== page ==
log time instead of linear for case matching

Simon Peyton-Jones simonpj at microsoft.com
Mon Oct 10 10:14:42 CEST 2011


In GHC, big cases are done as tables (if dense) or trees (if sparse).  If you have some examples where things go bad, do submit a bug report.

For big dispatches on strings, I'm pretty sure we do something linear, top to bottom.   I'd be strongly inclined to use a proper Map structure if you want good performance on that.   Is there some reason you don't want to?


From: glasgow-haskell-users-bounces at haskell.org [mailto:glasgow-haskell-users-bounces at haskell.org] On Behalf Of Greg Weber
Sent: 09 October 2011 17:39
To: GHC users
Subject: log time instead of linear for case matching

We have a couple use cases in Yesod that can potentially match many different patterns. Routing connects the url of an http request to a Haskell function. The current code just uses a pattern match, which scales linearly. So if a site has a hundred different routes (urls), it could take 100 comparisons to finally match the url to a function. Michael Snoyman is writing some code to make this issue obsolete. One of the things it does is use a Map lookup instead of a case match.

More worrying is our system for internationalization of a website. A user is supposed to make a sum type with every custom message as a constructor in that sum type.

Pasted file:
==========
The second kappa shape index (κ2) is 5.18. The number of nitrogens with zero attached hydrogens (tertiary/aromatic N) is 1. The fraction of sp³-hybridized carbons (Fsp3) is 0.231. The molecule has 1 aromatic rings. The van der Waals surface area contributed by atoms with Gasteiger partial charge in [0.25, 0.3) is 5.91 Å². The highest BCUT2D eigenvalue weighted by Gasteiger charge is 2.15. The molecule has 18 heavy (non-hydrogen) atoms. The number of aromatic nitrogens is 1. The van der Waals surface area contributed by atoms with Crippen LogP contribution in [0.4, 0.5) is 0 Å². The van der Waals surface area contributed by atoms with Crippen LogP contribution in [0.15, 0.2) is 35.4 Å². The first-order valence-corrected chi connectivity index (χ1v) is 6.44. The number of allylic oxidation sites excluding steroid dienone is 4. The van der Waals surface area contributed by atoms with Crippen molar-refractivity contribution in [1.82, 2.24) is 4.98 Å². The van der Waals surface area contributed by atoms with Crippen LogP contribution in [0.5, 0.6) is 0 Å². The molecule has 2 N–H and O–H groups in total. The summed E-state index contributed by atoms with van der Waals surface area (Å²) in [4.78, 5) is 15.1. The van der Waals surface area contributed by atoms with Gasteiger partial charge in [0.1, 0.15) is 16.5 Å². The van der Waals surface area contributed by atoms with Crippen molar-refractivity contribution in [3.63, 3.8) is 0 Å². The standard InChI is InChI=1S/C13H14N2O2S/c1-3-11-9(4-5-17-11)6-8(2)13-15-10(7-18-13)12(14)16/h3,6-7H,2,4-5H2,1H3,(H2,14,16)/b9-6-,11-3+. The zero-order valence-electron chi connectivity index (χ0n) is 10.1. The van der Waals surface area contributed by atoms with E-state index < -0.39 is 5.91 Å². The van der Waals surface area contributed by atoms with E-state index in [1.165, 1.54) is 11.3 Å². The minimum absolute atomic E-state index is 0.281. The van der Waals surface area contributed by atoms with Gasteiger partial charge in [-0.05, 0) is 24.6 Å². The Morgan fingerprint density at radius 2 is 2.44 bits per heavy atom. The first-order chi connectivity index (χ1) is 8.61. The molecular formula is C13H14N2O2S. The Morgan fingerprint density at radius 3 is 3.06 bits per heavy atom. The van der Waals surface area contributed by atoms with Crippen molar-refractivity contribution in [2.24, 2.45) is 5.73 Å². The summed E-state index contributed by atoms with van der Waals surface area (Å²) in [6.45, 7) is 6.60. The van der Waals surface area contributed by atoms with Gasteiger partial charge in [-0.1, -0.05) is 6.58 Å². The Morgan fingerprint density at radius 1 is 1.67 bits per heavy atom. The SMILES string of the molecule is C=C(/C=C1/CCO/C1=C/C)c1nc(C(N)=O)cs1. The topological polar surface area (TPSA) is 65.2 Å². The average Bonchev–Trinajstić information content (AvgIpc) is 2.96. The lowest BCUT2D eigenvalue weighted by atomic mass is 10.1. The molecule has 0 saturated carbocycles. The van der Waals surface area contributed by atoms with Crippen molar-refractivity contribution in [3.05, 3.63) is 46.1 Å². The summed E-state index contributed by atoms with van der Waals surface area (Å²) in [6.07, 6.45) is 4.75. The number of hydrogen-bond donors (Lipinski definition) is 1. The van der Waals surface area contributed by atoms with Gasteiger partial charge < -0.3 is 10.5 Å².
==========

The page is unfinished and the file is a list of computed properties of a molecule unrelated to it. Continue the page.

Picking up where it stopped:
data Msg = Model
         | Year
         | Please

-- Rendering function for English.
renderEnglish Model  = "Model"
renderEnglish Year   = "Year"
renderEnglish Please = "Please fill in your car's details"

-- Rendering function for Swedish.
renderSwedish Model  = "Modell"
renderSwedish Year   = "Årgång"
renderSwedish Please = "Vänligen fyll i uppgifterna för din bil"

So if there are 100 custom messages on a site, that will setup a case match with potentially 100 comparisons.

Note that we are using this technique for type safety- switching to a map here would be difficult. We want to know at compile time that a translation exists for every message.

So first of all I am wondering if a sum type comparison does in fact scale linearly or if there are optimizations in place to make the lookup constant or logarithmic. Second, I as wondering (for the routing case) if Haskell can make a string case comparison logarithmic so that users can use case comparisons instead of maps for string collections that are known at compile time and won't change.
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